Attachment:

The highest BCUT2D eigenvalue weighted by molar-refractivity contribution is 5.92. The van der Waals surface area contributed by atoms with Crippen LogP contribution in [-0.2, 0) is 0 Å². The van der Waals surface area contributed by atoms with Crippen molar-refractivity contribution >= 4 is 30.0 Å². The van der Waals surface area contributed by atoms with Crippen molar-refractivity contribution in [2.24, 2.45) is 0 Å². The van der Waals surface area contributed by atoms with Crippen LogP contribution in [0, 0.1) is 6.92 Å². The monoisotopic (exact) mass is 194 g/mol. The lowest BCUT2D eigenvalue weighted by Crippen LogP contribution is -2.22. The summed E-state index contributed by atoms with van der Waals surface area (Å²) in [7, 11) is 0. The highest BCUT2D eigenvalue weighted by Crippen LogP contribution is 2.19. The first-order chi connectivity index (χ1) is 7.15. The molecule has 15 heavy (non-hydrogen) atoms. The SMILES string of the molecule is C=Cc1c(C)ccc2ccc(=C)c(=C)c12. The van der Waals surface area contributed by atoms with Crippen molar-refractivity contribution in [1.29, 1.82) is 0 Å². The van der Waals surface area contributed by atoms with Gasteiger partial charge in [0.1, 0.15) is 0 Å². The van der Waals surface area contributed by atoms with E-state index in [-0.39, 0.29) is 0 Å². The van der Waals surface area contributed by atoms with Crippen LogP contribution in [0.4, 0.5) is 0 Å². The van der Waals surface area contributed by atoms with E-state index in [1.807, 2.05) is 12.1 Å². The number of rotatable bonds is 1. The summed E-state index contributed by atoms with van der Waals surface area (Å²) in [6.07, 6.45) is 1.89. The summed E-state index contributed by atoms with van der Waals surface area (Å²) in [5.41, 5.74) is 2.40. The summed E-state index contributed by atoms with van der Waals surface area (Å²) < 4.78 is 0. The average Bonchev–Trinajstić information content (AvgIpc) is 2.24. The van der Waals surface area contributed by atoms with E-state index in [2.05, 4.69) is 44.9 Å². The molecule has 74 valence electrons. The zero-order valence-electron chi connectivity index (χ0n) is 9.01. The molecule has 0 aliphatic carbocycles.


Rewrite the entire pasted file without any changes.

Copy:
The highest BCUT2D eigenvalue weighted by molar-refractivity contribution is 5.92. The van der Waals surface area contributed by atoms with Crippen LogP contribution in [-0.2, 0) is 0 Å². The van der Waals surface area contributed by atoms with Crippen molar-refractivity contribution >= 4 is 30.0 Å². The van der Waals surface area contributed by atoms with Crippen molar-refractivity contribution in [2.24, 2.45) is 0 Å². The van der Waals surface area contributed by atoms with Crippen LogP contribution in [0, 0.1) is 6.92 Å². The monoisotopic (exact) mass is 194 g/mol. The lowest BCUT2D eigenvalue weighted by Crippen LogP contribution is -2.22. The summed E-state index contributed by atoms with van der Waals surface area (Å²) in [7, 11) is 0. The highest BCUT2D eigenvalue weighted by Crippen LogP contribution is 2.19. The first-order chi connectivity index (χ1) is 7.15. The molecule has 15 heavy (non-hydrogen) atoms. The SMILES string of the molecule is C=Cc1c(C)ccc2ccc(=C)c(=C)c12. The van der Waals surface area contributed by atoms with Crippen molar-refractivity contribution in [1.29, 1.82) is 0 Å². The van der Waals surface area contributed by atoms with Gasteiger partial charge in [0.1, 0.15) is 0 Å². The van der Waals surface area contributed by atoms with E-state index in [-0.39, 0.29) is 0 Å². The van der Waals surface area contributed by atoms with Crippen LogP contribution in [0.4, 0.5) is 0 Å². The van der Waals surface area contributed by atoms with E-state index in [1.807, 2.05) is 12.1 Å². The number of rotatable bonds is 1. The summed E-state index contributed by atoms with van der Waals surface area (Å²) in [6.07, 6.45) is 1.89. The summed E-state index contributed by atoms with van der Waals surface area (Å²) in [5.41, 5.74) is 2.40. The summed E-state index contributed by atoms with van der Waals surface area (Å²) < 4.78 is 0. The average Bonchev–Trinajstić information content (AvgIpc) is 2.24. The van der Waals surface area contributed by atoms with E-state index in [2.05, 4.69) is 44.9 Å². The molecule has 74 valence electrons. The zero-order valence-electron chi connectivity index (χ0n) is 9.01. The molecule has 0 aliphatic carbocycles.